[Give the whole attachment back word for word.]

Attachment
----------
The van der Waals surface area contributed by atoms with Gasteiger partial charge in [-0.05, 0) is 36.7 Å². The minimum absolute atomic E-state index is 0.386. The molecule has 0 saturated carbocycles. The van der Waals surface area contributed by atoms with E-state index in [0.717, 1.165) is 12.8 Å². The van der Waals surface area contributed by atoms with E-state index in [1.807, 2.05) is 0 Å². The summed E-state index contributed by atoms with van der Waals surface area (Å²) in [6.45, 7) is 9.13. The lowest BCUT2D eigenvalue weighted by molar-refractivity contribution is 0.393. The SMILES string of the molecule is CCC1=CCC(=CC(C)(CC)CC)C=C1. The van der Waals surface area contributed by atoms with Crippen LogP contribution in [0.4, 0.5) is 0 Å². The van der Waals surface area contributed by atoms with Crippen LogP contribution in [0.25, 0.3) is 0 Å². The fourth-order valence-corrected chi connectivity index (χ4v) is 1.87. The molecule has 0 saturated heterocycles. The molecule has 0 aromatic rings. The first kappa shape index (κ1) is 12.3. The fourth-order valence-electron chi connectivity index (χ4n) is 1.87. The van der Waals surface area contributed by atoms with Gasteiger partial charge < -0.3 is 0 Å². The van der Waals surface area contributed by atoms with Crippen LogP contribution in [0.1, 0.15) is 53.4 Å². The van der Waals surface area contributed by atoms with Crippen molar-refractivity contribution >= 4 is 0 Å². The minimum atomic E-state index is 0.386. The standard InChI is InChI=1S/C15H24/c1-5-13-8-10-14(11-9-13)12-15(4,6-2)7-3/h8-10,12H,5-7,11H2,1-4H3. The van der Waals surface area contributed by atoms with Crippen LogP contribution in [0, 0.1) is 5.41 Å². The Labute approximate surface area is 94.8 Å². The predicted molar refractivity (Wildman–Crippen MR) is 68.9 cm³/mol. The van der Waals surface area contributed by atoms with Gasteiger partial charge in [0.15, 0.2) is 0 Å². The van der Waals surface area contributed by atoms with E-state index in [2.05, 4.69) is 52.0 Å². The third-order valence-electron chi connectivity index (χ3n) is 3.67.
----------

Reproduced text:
The van der Waals surface area contributed by atoms with Gasteiger partial charge in [-0.05, 0) is 36.7 Å². The minimum absolute atomic E-state index is 0.386. The molecule has 0 saturated carbocycles. The van der Waals surface area contributed by atoms with E-state index in [0.717, 1.165) is 12.8 Å². The van der Waals surface area contributed by atoms with E-state index in [1.807, 2.05) is 0 Å². The summed E-state index contributed by atoms with van der Waals surface area (Å²) in [6.45, 7) is 9.13. The lowest BCUT2D eigenvalue weighted by molar-refractivity contribution is 0.393. The SMILES string of the molecule is CCC1=CCC(=CC(C)(CC)CC)C=C1. The van der Waals surface area contributed by atoms with Crippen LogP contribution in [0.4, 0.5) is 0 Å². The van der Waals surface area contributed by atoms with Crippen LogP contribution in [0.25, 0.3) is 0 Å². The fourth-order valence-corrected chi connectivity index (χ4v) is 1.87. The molecule has 0 saturated heterocycles. The molecule has 0 aromatic rings. The first kappa shape index (κ1) is 12.3. The fourth-order valence-electron chi connectivity index (χ4n) is 1.87. The van der Waals surface area contributed by atoms with Gasteiger partial charge < -0.3 is 0 Å². The van der Waals surface area contributed by atoms with Crippen LogP contribution in [0.1, 0.15) is 53.4 Å². The van der Waals surface area contributed by atoms with Crippen molar-refractivity contribution >= 4 is 0 Å². The minimum atomic E-state index is 0.386. The standard InChI is InChI=1S/C15H24/c1-5-13-8-10-14(11-9-13)12-15(4,6-2)7-3/h8-10,12H,5-7,11H2,1-4H3. The van der Waals surface area contributed by atoms with Crippen LogP contribution in [0, 0.1) is 5.41 Å². The Labute approximate surface area is 94.8 Å². The predicted molar refractivity (Wildman–Crippen MR) is 68.9 cm³/mol. The van der Waals surface area contributed by atoms with Gasteiger partial charge in [0.15, 0.2) is 0 Å². The van der Waals surface area contributed by atoms with E-state index in [2.05, 4.69) is 52.0 Å². The third-order valence-electron chi connectivity index (χ3n) is 3.67.